Regards,

Paul

Kat.C
04-06-2002, 06:34 PM
Originally posted by paw


Not necessarily. A karate trained fighter has little or no groundwork skill (ne waza). If they are taken to the ground, they will be at a horrendious disadvantage --- so much so that it is safe to say they will loose the fight. Size, stamina and skill will not save the karate fighter, as they simply do not have groundwork in their skill set.

Why would a karateka be seriously disadvantaged? You can still punch strike and kick while on the ground. Well my senseis could. Quite effectively too. So shouldn't a karateka still be able to fight? And win?


Who do you suspect would win between a karate fighter and a boxer? Clearly, karate is a more complete striking art. Yet my money will be on the boxer (assuming comparable skill levels). The training method of boxing has morely likely produced a superior athlete who will have hundreds of hours more experience (sparring).

Regards,

Paul

I'm not sure about this, but boxers don't train to kill do they? Not that karateka do either but our strikes and punches are designed to do this. So wouldn't a karateka or other similiar martial artist have the adavntage? And isn't sparring part of your skill. I mean it teaches you timing and distances and develops quick reflexes, so if one opponent had a lot more sparring practise in they wouldn't be equally matched skill wise would they? I'm not being nitpicky here this is just how it seems to me.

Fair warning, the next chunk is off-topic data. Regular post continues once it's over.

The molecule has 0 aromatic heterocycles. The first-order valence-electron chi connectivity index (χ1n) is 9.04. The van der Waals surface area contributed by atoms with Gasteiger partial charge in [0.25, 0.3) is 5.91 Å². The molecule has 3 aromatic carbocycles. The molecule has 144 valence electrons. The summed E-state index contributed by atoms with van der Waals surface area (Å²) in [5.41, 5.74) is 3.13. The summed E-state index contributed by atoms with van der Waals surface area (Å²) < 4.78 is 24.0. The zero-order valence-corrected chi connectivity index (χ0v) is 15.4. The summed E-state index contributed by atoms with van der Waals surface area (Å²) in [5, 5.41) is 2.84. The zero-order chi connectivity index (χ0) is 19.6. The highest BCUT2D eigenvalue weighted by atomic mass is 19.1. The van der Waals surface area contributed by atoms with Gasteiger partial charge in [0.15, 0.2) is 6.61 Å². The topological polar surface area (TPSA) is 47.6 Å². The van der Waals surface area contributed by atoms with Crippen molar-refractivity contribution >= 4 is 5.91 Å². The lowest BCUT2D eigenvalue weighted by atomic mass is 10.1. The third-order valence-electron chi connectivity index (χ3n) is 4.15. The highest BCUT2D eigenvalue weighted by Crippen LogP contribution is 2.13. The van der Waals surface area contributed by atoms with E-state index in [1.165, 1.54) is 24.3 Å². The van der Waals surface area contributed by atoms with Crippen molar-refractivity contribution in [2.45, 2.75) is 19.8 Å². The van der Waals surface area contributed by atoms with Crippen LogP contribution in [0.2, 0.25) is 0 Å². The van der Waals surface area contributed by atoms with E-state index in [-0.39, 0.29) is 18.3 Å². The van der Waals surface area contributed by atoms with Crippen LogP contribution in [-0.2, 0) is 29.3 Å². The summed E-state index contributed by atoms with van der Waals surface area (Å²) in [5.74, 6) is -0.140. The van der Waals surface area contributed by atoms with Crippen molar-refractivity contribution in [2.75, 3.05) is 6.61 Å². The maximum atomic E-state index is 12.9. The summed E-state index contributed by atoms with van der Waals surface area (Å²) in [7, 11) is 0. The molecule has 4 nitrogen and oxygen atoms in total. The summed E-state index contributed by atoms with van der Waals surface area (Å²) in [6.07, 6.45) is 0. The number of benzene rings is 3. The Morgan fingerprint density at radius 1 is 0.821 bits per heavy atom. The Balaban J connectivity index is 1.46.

I'm probably wrong,:( usually am hence the reason for me asking all these questions.
Kat.

Erik
04-06-2002, 08:28 PM
Originally posted by Kat.C
Why would a karateka be seriously disadvantaged? You can still punch strike and kick while on the ground. Well my senseis could. Quite effectively too. So shouldn't a karateka still be able to fight? And win?

Kat, I think it depends greatly on who took them to the ground. I would bet on the trained wrestler/grappler given the choice. I think the Gracies, if they've done anything, have driven this one home pretty well.

I'm not sure about this, but boxers don't train to kill do they? Not that karateka do either but our strikes and punches are designed to do this.